"You're talking about huge amounts of money and enormous numbers of people who want to see them and enormous competition to open a movie," Sayles says. "And so far no studio has been very successful making a $15-million to $100-million movie and doing a platform release. They've got to open wide. And to do that, you're talking about 'elements,' as they say. And the element must be some kind of genre or plot or stars that people are dying to see."

Phil Alden Robinson, who wrote and directed "Field of Dreams" and has shot documentaries about the conflict in Bosnia, says the strategists in Hollywood are making decisions based on other markets as well.

"The studios are so guided by foreign sales, it seems that domestic politics is a very tough sell today," he says. "I had this experience where I tried for four years to get a serious movie made about the civil rights movement, and I couldn't get sufficient financing. A lot of people loved the script and wanted to make it, but at a very low budget that we couldn't meet. Every studio said the same thing. There's no foreign sales for a film like this. The stuff that translates best is big action films and star-driven movies."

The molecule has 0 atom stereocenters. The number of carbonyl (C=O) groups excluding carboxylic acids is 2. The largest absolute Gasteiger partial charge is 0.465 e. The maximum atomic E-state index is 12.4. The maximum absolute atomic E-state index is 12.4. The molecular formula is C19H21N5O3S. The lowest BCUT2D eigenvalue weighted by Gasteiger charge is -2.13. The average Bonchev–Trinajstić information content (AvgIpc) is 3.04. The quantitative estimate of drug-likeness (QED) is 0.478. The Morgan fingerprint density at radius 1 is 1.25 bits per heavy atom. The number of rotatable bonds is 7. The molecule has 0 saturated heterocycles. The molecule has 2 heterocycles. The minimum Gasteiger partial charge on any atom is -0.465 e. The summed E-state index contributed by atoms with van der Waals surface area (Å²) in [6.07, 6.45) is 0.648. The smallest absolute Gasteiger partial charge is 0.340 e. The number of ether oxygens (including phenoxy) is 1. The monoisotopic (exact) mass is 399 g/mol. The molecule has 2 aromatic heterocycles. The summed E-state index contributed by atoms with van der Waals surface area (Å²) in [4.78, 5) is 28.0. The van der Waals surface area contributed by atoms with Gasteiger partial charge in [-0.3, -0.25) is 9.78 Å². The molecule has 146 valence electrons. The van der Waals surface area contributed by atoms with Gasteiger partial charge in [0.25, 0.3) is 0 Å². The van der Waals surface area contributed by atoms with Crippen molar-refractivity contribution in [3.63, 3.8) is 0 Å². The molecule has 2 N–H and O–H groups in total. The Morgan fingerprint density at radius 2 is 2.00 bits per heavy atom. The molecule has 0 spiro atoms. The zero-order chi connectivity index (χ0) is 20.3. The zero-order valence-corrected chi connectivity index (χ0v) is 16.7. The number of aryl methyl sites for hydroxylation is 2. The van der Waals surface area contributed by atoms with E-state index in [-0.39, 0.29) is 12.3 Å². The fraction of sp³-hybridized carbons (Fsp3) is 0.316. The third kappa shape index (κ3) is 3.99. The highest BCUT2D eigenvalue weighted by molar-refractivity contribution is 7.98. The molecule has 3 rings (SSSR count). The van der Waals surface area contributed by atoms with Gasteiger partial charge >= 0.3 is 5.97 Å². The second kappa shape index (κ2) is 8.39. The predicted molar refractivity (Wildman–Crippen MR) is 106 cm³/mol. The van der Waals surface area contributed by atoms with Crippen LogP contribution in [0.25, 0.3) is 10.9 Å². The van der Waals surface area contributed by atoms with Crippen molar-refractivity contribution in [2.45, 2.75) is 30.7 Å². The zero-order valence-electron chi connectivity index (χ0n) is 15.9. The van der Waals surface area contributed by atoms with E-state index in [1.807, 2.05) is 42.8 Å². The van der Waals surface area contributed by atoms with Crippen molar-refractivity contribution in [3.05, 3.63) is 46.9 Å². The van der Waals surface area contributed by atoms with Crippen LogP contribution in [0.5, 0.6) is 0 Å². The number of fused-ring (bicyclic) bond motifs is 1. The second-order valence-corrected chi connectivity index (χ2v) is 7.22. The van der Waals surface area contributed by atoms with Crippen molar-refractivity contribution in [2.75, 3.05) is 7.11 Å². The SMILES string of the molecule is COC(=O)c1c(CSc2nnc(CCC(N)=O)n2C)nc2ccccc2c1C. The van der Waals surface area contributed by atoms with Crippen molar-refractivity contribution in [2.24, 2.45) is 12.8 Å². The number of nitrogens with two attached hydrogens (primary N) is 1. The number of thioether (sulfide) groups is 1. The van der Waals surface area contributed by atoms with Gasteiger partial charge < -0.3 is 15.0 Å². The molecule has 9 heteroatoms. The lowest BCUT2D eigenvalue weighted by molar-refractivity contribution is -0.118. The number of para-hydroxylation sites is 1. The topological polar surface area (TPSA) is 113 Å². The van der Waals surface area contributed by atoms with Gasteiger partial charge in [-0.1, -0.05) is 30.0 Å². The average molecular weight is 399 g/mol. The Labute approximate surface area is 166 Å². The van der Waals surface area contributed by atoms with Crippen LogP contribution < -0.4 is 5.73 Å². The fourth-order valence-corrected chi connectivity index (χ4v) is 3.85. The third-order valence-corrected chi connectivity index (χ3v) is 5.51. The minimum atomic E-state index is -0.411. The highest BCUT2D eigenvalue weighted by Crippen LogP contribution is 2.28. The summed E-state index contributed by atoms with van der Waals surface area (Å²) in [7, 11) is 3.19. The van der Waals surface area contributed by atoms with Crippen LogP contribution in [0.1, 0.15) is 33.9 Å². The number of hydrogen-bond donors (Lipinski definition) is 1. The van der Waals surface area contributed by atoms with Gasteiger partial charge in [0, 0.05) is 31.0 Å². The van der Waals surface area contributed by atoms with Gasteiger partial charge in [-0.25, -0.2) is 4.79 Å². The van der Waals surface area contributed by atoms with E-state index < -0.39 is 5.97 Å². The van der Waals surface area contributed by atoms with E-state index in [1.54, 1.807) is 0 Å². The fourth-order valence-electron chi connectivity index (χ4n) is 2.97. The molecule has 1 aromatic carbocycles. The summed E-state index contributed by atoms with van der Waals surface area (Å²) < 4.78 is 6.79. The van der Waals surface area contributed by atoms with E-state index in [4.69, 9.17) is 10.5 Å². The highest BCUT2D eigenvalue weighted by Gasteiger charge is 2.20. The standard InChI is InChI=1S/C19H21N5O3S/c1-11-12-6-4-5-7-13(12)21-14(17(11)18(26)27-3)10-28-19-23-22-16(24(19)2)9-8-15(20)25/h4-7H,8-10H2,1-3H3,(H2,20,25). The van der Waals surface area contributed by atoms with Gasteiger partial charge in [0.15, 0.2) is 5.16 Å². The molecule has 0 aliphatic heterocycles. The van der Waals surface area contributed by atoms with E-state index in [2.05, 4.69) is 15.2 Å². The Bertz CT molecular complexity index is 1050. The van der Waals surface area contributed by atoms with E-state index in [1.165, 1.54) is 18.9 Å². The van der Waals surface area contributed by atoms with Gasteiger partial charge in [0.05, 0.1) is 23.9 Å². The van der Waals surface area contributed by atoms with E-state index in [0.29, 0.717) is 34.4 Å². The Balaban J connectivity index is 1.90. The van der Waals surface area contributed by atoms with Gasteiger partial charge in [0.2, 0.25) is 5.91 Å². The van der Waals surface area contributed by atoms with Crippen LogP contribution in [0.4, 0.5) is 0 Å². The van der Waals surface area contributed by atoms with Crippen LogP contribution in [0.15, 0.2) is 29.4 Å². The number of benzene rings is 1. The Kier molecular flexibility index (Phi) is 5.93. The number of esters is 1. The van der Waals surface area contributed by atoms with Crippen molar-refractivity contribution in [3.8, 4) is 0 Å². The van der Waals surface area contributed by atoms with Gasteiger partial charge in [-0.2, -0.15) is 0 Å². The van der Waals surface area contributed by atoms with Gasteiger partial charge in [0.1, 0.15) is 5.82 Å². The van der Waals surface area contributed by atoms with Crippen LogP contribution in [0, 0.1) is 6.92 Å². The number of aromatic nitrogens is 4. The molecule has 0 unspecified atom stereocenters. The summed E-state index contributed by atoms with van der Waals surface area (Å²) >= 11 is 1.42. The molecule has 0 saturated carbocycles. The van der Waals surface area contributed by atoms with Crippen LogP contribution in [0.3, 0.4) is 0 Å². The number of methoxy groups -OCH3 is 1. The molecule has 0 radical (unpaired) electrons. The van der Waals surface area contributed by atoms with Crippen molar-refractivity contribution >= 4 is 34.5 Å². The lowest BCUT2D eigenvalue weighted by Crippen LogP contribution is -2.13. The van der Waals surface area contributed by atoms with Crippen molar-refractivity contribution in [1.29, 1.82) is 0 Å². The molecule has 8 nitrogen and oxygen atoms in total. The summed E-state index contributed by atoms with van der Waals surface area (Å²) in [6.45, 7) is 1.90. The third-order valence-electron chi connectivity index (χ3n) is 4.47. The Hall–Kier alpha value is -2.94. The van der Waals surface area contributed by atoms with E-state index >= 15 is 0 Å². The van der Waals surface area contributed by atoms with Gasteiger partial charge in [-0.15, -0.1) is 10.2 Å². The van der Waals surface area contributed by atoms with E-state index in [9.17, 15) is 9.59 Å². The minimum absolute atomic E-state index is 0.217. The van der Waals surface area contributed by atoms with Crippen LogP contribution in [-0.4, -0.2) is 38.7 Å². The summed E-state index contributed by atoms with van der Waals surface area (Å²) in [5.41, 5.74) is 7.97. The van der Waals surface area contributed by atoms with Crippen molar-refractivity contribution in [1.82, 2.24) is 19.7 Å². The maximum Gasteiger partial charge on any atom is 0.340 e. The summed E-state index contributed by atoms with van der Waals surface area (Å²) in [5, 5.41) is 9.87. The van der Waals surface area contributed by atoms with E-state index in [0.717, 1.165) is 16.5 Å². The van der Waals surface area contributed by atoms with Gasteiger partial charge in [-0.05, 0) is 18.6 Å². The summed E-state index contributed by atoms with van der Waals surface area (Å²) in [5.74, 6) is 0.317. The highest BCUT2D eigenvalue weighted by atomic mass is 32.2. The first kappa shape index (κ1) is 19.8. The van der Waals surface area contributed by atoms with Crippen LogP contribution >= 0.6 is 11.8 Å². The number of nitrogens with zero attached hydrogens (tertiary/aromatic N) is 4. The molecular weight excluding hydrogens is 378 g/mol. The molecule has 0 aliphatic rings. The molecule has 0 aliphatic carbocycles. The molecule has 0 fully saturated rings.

Of course, it's also true that such culturally bound genres as comedies and talky features have trouble traveling abroad. And it's not just the studios that are interested in keeping it simple. According to Costa-Gavras, who directed "Z," the 1969 political thriller that won the Oscar for best foreign-language film, some stars also avoid politically themed films. Luckily, he says, other stars are willing to take that risk.

"That movie with John Travolta that takes place in a society where the black people take the position of the white people," he says, referring to last year's "White Man's Burden." "I found that extremely courageous of him. He's a major star, and he did a movie with a very interesting theme."

Most observers say that all of this anxiety on the part of executives and stars is the inevitable result of the studios' primary mission: making money. This is especially true now that they've been absorbed by conglomerates that have no institutional interest in movies as an art form. Sayles, although he makes what many people consider left-leaning films, does not have a problem with this.